It’s funny how a single action can make or break a person.
In Double Exposure, we meet Caroline ‘Corey’ Foster a world-famous photographer and the lead photographer in the family-owned magazine.
Corey’s sister Diana Forster breaks the good news to her family about having landed a stellar deal that will introduce a new addition to the magazine.
This is a wedding photo-shoot that will be held in Newport.
The only thing is that the person sponsoring the wedding is Spencer Addison – Corey’s teenage crush and the man who not only broke her heart but also humiliated her several years ago.
In a way, I understand that Corey was crashed by the let down she received, but I feel that her reaction was rather harsh and uncalled for.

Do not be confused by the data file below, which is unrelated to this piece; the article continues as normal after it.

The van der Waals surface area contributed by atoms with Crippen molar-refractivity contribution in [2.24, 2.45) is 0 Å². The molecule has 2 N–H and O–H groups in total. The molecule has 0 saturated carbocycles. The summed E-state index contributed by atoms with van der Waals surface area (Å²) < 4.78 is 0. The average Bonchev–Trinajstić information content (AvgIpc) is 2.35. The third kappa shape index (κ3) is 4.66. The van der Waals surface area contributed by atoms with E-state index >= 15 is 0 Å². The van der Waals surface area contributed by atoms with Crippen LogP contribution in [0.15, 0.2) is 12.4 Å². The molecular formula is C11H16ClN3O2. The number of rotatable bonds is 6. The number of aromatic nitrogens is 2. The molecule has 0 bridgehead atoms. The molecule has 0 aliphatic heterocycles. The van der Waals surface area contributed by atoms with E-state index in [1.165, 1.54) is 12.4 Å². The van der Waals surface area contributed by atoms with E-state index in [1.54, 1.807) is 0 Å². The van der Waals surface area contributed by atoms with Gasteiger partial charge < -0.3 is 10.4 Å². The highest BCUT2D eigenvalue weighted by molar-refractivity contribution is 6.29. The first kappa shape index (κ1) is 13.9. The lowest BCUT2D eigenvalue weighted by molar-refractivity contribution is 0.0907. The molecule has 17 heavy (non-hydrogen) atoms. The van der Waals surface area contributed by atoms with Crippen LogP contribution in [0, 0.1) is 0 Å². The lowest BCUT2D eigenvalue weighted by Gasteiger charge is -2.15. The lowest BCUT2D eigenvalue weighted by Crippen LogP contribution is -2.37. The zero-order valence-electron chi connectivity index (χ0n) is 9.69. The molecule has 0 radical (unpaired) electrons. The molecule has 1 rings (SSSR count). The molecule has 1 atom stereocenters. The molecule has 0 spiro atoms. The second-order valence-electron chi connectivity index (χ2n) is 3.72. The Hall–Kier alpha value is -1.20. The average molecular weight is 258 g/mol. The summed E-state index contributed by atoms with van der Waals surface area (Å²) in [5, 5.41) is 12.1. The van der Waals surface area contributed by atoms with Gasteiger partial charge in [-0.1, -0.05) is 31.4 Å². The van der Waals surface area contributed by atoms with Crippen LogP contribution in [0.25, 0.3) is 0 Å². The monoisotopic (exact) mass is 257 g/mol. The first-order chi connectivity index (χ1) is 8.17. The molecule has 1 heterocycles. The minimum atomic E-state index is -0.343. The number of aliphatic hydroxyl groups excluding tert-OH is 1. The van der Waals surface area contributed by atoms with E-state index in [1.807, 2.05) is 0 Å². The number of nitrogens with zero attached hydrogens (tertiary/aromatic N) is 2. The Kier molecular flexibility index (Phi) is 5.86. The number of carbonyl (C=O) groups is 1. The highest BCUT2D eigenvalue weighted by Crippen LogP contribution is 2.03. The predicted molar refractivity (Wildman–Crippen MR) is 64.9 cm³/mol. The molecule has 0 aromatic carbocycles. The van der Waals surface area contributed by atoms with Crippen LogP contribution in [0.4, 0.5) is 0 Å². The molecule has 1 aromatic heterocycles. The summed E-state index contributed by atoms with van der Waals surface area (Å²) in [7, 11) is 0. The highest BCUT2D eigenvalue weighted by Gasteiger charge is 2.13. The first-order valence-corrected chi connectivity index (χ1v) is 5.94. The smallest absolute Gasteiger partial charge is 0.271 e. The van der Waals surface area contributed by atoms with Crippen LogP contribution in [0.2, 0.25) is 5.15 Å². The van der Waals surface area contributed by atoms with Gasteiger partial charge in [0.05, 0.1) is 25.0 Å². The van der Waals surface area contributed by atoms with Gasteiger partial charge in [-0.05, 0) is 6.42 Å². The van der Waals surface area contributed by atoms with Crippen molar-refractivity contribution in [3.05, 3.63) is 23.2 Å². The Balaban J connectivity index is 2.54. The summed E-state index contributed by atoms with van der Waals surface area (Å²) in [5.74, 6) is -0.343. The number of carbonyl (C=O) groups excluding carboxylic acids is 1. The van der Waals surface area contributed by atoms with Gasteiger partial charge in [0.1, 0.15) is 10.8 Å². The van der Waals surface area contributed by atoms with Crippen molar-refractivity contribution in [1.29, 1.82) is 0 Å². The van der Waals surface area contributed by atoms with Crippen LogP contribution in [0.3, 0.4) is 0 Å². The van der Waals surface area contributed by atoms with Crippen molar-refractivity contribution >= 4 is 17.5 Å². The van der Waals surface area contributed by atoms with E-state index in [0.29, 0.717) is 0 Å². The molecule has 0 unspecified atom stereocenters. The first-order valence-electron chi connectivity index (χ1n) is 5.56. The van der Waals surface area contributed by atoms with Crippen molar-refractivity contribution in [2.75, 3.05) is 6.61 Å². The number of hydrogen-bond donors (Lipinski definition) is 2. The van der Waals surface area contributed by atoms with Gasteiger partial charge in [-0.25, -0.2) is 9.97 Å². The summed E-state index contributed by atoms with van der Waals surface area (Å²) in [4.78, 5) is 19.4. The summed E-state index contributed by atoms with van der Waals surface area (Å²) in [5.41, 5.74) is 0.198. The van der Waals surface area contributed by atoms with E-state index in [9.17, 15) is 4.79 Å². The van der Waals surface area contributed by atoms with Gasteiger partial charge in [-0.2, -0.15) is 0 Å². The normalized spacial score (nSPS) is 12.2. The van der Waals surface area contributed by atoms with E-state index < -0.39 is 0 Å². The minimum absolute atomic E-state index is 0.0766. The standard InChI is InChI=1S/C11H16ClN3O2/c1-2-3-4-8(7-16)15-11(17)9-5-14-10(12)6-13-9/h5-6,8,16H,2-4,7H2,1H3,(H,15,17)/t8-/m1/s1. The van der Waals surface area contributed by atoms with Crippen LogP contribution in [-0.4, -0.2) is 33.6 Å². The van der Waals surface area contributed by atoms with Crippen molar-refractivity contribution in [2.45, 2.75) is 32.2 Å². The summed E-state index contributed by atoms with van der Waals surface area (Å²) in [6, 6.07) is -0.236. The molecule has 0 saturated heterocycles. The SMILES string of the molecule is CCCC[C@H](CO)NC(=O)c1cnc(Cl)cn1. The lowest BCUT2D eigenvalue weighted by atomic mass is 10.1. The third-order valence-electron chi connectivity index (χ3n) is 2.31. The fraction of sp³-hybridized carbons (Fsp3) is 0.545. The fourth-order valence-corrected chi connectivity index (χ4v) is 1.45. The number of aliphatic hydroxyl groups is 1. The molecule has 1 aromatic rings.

To build her life on the foundation of this one-sided obsession that was never returned was, in my opinion, a waste of several years of one’s life, even if said time is in book years.
The fact that Spencer walked around during all this time without a care in the world and with no feeling of wrongdoing is kind of funny.
I like how he rises up and manfully accepts his mistake and how he proceeds to make amends.
In my opinion, I feel that during all the time that Spencer and Corey were friends, he had always shown her that he was reliable and trustworthy so why she would react the way she did still baffles me.
This book sadly did not resonate with me and was a chore to read.
Judith McNaught has at times given a hidden boost to a lagging book by including a quirky character or two or a sudden change in the direction that was unexpected.
In Double Exposure expect none of that.